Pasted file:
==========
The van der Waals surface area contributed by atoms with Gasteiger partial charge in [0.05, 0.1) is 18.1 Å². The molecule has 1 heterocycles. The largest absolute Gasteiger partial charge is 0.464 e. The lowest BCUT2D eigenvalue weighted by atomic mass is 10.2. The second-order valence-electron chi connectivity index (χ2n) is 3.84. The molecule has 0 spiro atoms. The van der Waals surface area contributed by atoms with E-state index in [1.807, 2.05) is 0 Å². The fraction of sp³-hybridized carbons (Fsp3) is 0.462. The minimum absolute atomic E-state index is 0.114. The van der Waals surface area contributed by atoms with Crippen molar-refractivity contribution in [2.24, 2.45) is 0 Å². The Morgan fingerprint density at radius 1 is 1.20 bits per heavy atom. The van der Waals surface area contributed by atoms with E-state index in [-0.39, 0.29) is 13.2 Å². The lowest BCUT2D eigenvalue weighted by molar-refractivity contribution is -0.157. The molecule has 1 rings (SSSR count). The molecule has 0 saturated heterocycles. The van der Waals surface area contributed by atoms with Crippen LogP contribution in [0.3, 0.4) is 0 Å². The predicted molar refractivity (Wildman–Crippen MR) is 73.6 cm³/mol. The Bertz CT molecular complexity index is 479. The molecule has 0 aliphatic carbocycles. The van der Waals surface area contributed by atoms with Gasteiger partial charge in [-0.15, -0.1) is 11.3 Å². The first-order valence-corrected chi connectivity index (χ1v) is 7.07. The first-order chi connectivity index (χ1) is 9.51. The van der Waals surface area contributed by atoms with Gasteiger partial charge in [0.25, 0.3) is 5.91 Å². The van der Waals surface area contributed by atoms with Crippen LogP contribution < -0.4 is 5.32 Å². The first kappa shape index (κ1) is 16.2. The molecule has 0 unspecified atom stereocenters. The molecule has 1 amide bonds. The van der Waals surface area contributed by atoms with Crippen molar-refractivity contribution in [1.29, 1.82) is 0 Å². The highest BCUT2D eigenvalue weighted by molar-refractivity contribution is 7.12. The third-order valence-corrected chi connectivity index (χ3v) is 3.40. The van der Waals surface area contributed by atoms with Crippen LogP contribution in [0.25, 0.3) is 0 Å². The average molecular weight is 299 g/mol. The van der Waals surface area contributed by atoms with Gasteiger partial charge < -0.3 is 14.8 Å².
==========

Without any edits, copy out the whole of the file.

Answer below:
The van der Waals surface area contributed by atoms with Gasteiger partial charge in [0.05, 0.1) is 18.1 Å². The molecule has 1 heterocycles. The largest absolute Gasteiger partial charge is 0.464 e. The lowest BCUT2D eigenvalue weighted by atomic mass is 10.2. The second-order valence-electron chi connectivity index (χ2n) is 3.84. The molecule has 0 spiro atoms. The van der Waals surface area contributed by atoms with E-state index in [1.807, 2.05) is 0 Å². The fraction of sp³-hybridized carbons (Fsp3) is 0.462. The minimum absolute atomic E-state index is 0.114. The van der Waals surface area contributed by atoms with Crippen molar-refractivity contribution in [2.24, 2.45) is 0 Å². The Morgan fingerprint density at radius 1 is 1.20 bits per heavy atom. The van der Waals surface area contributed by atoms with E-state index in [-0.39, 0.29) is 13.2 Å². The lowest BCUT2D eigenvalue weighted by molar-refractivity contribution is -0.157. The molecule has 1 rings (SSSR count). The molecule has 0 saturated heterocycles. The van der Waals surface area contributed by atoms with Crippen LogP contribution in [0.3, 0.4) is 0 Å². The predicted molar refractivity (Wildman–Crippen MR) is 73.6 cm³/mol. The Bertz CT molecular complexity index is 479. The molecule has 0 aliphatic carbocycles. The van der Waals surface area contributed by atoms with Gasteiger partial charge in [-0.15, -0.1) is 11.3 Å². The first-order valence-corrected chi connectivity index (χ1v) is 7.07. The first-order chi connectivity index (χ1) is 9.51. The van der Waals surface area contributed by atoms with Gasteiger partial charge in [0.25, 0.3) is 5.91 Å². The van der Waals surface area contributed by atoms with Crippen LogP contribution < -0.4 is 5.32 Å². The first kappa shape index (κ1) is 16.2. The molecule has 0 unspecified atom stereocenters. The molecule has 1 amide bonds. The van der Waals surface area contributed by atoms with Crippen molar-refractivity contribution in [1.29, 1.82) is 0 Å². The highest BCUT2D eigenvalue weighted by molar-refractivity contribution is 7.12. The third-order valence-corrected chi connectivity index (χ3v) is 3.40. The van der Waals surface area contributed by atoms with Crippen LogP contribution in [0.25, 0.3) is 0 Å². The average molecular weight is 299 g/mol. The van der Waals surface area contributed by atoms with Gasteiger partial charge < -0.3 is 14.8 Å².